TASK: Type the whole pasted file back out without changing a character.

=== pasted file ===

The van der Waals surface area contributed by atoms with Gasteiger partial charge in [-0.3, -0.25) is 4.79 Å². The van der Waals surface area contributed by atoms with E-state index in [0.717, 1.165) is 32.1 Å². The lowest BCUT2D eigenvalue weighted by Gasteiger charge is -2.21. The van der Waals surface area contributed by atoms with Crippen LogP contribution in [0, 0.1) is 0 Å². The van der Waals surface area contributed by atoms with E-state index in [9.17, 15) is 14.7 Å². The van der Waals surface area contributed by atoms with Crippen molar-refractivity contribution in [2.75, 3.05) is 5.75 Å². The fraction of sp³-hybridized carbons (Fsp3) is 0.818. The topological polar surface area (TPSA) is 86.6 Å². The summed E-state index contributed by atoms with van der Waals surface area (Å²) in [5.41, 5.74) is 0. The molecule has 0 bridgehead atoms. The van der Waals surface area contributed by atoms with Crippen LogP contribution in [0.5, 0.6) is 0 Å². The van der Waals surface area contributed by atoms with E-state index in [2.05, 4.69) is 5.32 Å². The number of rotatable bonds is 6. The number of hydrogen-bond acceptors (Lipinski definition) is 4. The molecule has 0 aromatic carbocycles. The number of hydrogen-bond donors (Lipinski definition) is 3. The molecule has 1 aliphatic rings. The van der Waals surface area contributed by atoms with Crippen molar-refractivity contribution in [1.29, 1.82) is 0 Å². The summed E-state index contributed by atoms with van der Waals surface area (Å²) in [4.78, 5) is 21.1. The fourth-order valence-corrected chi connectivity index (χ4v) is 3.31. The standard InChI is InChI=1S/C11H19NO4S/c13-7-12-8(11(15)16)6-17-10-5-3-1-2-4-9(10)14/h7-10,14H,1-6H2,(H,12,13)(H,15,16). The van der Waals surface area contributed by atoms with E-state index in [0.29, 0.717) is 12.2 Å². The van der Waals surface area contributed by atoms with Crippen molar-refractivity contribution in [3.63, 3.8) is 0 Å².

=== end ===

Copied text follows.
The van der Waals surface area contributed by atoms with Gasteiger partial charge in [-0.3, -0.25) is 4.79 Å². The van der Waals surface area contributed by atoms with E-state index in [0.717, 1.165) is 32.1 Å². The lowest BCUT2D eigenvalue weighted by Gasteiger charge is -2.21. The van der Waals surface area contributed by atoms with Crippen LogP contribution in [0, 0.1) is 0 Å². The van der Waals surface area contributed by atoms with E-state index in [9.17, 15) is 14.7 Å². The van der Waals surface area contributed by atoms with Crippen molar-refractivity contribution in [2.75, 3.05) is 5.75 Å². The fraction of sp³-hybridized carbons (Fsp3) is 0.818. The topological polar surface area (TPSA) is 86.6 Å². The summed E-state index contributed by atoms with van der Waals surface area (Å²) in [5.41, 5.74) is 0. The molecule has 0 bridgehead atoms. The van der Waals surface area contributed by atoms with Crippen LogP contribution in [0.5, 0.6) is 0 Å². The van der Waals surface area contributed by atoms with E-state index in [2.05, 4.69) is 5.32 Å². The number of rotatable bonds is 6. The number of hydrogen-bond acceptors (Lipinski definition) is 4. The molecule has 0 aromatic carbocycles. The number of hydrogen-bond donors (Lipinski definition) is 3. The molecule has 1 aliphatic rings. The van der Waals surface area contributed by atoms with Crippen molar-refractivity contribution in [1.29, 1.82) is 0 Å². The summed E-state index contributed by atoms with van der Waals surface area (Å²) in [4.78, 5) is 21.1. The fourth-order valence-corrected chi connectivity index (χ4v) is 3.31. The standard InChI is InChI=1S/C11H19NO4S/c13-7-12-8(11(15)16)6-17-10-5-3-1-2-4-9(10)14/h7-10,14H,1-6H2,(H,12,13)(H,15,16). The van der Waals surface area contributed by atoms with E-state index in [0.29, 0.717) is 12.2 Å². The van der Waals surface area contributed by atoms with Crippen molar-refractivity contribution in [3.63, 3.8) is 0 Å².